NRG Energy, one of the nation’s largest power companies, made a big bet on renewable energy that has not played out well, least of all for the company’s chief executive, who was leading that charge.
On Dec. 3, NRG announced that David Crane was stepping down after 12 years at the helm. He is being replaced by chief operating officer Mauricio Gutierrez.
The changes leave many questions about what will happen to the Princeton, N.J.-based company’s renewable energy business, as well as it pipeline of construction projects.
Crane’s tenure at NRG was transformative. In 2009, he added a retail division to what had been strictly a power generation company with the $288-million acquisition of Reliant Energy with 1.7 million customers in Texas. In 2012, NRG became the biggest owner of power plants in the country when it bought GenOn Energy’s generation portfolio in a $1.7 billion deal.
NRG added to its portfolio in 2013 by buying a fleet of mostly coal-fired plants in the Midwest from Edison International, parent of Southern California Edison, for $2.6 billion.
Meanwhile, Crane was leading the charge into renewable energy, building some of the largest solar power plants in the country, such as the 392-MW Ivanpah in California’s Mojave Desert, the 250-MW California Valley Solar Ranch in San Luis Obispo County, and the 290-MW Agua Caliente solar facility in Yuma County, Ariz.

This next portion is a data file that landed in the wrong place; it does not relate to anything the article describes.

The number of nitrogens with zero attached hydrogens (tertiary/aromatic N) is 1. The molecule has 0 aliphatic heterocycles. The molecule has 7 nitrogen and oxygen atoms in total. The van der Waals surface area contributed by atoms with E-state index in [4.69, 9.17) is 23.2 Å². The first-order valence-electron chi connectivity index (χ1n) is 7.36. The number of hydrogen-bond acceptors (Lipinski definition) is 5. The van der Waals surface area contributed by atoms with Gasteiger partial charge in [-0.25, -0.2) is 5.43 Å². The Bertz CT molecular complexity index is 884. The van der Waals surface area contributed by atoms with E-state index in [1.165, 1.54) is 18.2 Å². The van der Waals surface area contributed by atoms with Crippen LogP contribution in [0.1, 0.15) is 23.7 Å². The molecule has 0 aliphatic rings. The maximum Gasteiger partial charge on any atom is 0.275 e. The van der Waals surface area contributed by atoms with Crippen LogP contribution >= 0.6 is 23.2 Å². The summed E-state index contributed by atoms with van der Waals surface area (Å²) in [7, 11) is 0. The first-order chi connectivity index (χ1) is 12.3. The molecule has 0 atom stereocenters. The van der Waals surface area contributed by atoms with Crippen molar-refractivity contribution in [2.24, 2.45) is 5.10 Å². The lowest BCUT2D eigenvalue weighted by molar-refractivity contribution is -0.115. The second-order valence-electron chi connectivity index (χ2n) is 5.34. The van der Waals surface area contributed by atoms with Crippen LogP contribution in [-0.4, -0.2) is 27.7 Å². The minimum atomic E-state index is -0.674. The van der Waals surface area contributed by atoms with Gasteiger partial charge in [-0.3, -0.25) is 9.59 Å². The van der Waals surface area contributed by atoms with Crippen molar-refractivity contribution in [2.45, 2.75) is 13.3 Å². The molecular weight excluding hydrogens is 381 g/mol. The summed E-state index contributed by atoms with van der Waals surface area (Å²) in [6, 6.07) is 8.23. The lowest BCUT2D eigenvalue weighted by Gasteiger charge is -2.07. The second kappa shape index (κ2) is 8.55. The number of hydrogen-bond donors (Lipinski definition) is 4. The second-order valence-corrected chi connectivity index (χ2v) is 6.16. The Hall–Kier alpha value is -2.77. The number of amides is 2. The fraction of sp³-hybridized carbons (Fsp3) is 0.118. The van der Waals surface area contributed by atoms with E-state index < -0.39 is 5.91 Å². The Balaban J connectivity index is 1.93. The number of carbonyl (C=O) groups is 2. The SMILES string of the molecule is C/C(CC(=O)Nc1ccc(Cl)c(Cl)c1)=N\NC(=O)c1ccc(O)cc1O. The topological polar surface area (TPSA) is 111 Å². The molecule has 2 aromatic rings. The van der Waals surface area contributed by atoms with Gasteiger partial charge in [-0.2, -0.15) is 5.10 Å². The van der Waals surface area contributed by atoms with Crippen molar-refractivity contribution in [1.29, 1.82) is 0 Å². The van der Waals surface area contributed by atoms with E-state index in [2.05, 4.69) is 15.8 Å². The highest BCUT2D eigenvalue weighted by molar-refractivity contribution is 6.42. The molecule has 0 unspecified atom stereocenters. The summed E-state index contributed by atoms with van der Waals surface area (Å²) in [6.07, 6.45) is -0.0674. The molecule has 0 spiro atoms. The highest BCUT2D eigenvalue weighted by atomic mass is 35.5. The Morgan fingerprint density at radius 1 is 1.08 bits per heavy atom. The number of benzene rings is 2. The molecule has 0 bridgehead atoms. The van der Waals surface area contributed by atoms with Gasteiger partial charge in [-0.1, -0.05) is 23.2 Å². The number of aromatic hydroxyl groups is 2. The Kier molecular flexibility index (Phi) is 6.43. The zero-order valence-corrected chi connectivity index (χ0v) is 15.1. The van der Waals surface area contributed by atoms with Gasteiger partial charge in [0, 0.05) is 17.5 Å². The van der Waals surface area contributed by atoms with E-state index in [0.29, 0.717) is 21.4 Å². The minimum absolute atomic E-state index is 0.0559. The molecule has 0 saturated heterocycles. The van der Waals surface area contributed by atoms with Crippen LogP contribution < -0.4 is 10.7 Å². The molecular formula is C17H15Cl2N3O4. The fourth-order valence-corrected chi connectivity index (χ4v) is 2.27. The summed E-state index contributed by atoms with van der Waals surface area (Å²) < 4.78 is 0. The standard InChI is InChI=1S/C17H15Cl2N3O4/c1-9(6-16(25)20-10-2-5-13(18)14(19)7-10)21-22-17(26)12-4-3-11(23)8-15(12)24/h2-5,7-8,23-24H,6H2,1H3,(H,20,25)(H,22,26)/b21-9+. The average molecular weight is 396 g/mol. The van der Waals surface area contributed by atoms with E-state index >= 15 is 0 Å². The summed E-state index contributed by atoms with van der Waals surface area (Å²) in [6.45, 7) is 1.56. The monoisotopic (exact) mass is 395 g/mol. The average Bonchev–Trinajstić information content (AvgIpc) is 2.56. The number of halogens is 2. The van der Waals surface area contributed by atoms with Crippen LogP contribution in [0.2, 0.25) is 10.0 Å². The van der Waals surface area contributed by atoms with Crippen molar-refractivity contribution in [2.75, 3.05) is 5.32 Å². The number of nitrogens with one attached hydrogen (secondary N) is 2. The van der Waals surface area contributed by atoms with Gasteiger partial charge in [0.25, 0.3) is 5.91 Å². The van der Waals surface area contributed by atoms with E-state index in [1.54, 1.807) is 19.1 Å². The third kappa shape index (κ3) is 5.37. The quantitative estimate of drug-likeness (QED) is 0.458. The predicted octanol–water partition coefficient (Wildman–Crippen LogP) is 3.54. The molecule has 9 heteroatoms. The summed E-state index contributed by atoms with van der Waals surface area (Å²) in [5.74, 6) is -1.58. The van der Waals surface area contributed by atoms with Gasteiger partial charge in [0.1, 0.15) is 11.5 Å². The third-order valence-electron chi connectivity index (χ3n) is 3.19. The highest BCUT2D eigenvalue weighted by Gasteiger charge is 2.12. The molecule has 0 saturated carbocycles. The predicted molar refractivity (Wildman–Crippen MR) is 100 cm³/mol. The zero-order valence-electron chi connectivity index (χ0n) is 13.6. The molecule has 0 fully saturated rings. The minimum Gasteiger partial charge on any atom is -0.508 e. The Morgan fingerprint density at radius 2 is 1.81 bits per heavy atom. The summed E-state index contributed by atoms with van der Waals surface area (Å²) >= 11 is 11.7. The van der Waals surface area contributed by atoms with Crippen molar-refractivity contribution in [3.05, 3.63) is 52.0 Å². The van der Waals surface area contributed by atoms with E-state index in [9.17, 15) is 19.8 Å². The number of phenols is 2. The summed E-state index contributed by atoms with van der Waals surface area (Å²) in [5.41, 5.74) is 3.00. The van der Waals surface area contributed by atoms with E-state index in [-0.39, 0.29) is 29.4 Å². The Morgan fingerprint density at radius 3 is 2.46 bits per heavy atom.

But over the past several years, Crane’s vision for renewable energy shifted away from large, utility scale renewable energy projects. Instead, he concentrated on smaller, distributed energy projects.
Crane set up new businesses to focus on the residential market for rooftop solar and on commercial markets such as sports stadiums and schools. He also launched EVgo, a chain of electric-vehicle charging stations.
The move away from the traditional generation business proved to be Crane’s undoing. NRG's share price has dropped about 60% year over year. Even a plan to spin off those new renewable businesses by year-end was not enough to stop the slide.
Plans for the spin-off are still on track, despite Crane’s departure, but the outlook for NRG’s once robust pipeline of renewable energy projects is less certain.
NRG Project Pipeline
Right now, NRG’s construction pipeline includes about 10 commercial projects – most are small, not even breaking the 1-MW mark – and there are no large solar or wind projects in the works.
NRG declined to detail what this transition will mean for its renewable energy pipeline, but in recent earnings discussions the emphasis has been on paying down debt and reducing capital expenditures.
The new chief executive comes from a more traditional generation background, so he could return to utility scale renewable energy projects.
But given the fact that NRG has re-doubled its focus on cost cutting and improving operations recently, analyst Julien Dumoulin-Smith, an analyst at UBS, says it is more likely that focus “will only intensify under Gutierrez’s control.”